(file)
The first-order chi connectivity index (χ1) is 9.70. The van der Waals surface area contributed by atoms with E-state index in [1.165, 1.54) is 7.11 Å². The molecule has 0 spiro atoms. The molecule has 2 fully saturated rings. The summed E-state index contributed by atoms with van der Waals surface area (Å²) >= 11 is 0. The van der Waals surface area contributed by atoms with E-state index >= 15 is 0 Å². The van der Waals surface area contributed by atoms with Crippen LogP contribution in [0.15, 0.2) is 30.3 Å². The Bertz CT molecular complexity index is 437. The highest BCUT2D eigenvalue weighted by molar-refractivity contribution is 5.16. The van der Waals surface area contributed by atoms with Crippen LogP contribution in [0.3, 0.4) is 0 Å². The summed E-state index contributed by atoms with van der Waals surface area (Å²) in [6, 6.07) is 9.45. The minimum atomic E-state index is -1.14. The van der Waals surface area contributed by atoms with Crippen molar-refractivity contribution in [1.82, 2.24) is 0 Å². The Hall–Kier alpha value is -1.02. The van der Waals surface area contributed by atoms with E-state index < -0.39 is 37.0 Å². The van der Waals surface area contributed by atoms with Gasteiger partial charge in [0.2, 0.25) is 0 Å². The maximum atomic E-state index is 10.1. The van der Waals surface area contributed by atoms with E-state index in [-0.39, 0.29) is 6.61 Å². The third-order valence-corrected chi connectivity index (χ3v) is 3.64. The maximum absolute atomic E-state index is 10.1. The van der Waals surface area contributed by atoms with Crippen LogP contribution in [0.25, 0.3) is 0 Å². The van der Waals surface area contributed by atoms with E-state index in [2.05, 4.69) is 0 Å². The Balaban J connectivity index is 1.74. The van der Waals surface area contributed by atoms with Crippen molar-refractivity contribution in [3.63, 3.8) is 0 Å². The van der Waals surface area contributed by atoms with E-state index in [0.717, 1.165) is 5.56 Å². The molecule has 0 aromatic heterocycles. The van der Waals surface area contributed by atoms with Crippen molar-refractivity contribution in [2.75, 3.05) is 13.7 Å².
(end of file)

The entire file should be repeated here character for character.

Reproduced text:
The first-order chi connectivity index (χ1) is 9.70. The van der Waals surface area contributed by atoms with E-state index in [1.165, 1.54) is 7.11 Å². The molecule has 0 spiro atoms. The molecule has 2 fully saturated rings. The summed E-state index contributed by atoms with van der Waals surface area (Å²) >= 11 is 0. The van der Waals surface area contributed by atoms with E-state index >= 15 is 0 Å². The van der Waals surface area contributed by atoms with Crippen LogP contribution in [0.15, 0.2) is 30.3 Å². The Bertz CT molecular complexity index is 437. The highest BCUT2D eigenvalue weighted by molar-refractivity contribution is 5.16. The van der Waals surface area contributed by atoms with Crippen LogP contribution in [0.3, 0.4) is 0 Å². The summed E-state index contributed by atoms with van der Waals surface area (Å²) in [6, 6.07) is 9.45. The minimum atomic E-state index is -1.14. The van der Waals surface area contributed by atoms with Crippen molar-refractivity contribution in [1.82, 2.24) is 0 Å². The Hall–Kier alpha value is -1.02. The van der Waals surface area contributed by atoms with E-state index < -0.39 is 37.0 Å². The van der Waals surface area contributed by atoms with Gasteiger partial charge in [0.2, 0.25) is 0 Å². The maximum atomic E-state index is 10.1. The van der Waals surface area contributed by atoms with E-state index in [-0.39, 0.29) is 6.61 Å². The third-order valence-corrected chi connectivity index (χ3v) is 3.64. The maximum absolute atomic E-state index is 10.1. The van der Waals surface area contributed by atoms with Crippen LogP contribution in [0.25, 0.3) is 0 Å². The van der Waals surface area contributed by atoms with E-state index in [2.05, 4.69) is 0 Å². The Balaban J connectivity index is 1.74. The van der Waals surface area contributed by atoms with Crippen molar-refractivity contribution in [3.63, 3.8) is 0 Å². The van der Waals surface area contributed by atoms with E-state index in [0.717, 1.165) is 5.56 Å². The molecule has 0 aromatic heterocycles. The van der Waals surface area contributed by atoms with Crippen molar-refractivity contribution in [2.75, 3.05) is 13.7 Å².